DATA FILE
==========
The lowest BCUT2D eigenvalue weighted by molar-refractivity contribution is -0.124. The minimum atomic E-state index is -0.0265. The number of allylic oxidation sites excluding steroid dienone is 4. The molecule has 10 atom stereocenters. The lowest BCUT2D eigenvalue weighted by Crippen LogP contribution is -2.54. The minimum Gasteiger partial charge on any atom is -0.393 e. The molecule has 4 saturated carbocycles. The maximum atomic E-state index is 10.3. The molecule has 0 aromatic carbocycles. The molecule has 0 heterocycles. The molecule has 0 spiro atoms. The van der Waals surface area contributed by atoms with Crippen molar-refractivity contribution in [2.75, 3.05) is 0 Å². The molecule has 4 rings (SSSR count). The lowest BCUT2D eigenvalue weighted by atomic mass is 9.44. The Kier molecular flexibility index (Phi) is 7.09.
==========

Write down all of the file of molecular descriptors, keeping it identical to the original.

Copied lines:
The lowest BCUT2D eigenvalue weighted by molar-refractivity contribution is -0.124. The minimum atomic E-state index is -0.0265. The number of allylic oxidation sites excluding steroid dienone is 4. The molecule has 10 atom stereocenters. The lowest BCUT2D eigenvalue weighted by Crippen LogP contribution is -2.54. The minimum Gasteiger partial charge on any atom is -0.393 e. The molecule has 4 saturated carbocycles. The maximum atomic E-state index is 10.3. The molecule has 0 aromatic carbocycles. The molecule has 0 heterocycles. The molecule has 0 spiro atoms. The van der Waals surface area contributed by atoms with Crippen molar-refractivity contribution in [2.75, 3.05) is 0 Å². The molecule has 4 rings (SSSR count). The lowest BCUT2D eigenvalue weighted by atomic mass is 9.44. The Kier molecular flexibility index (Phi) is 7.09.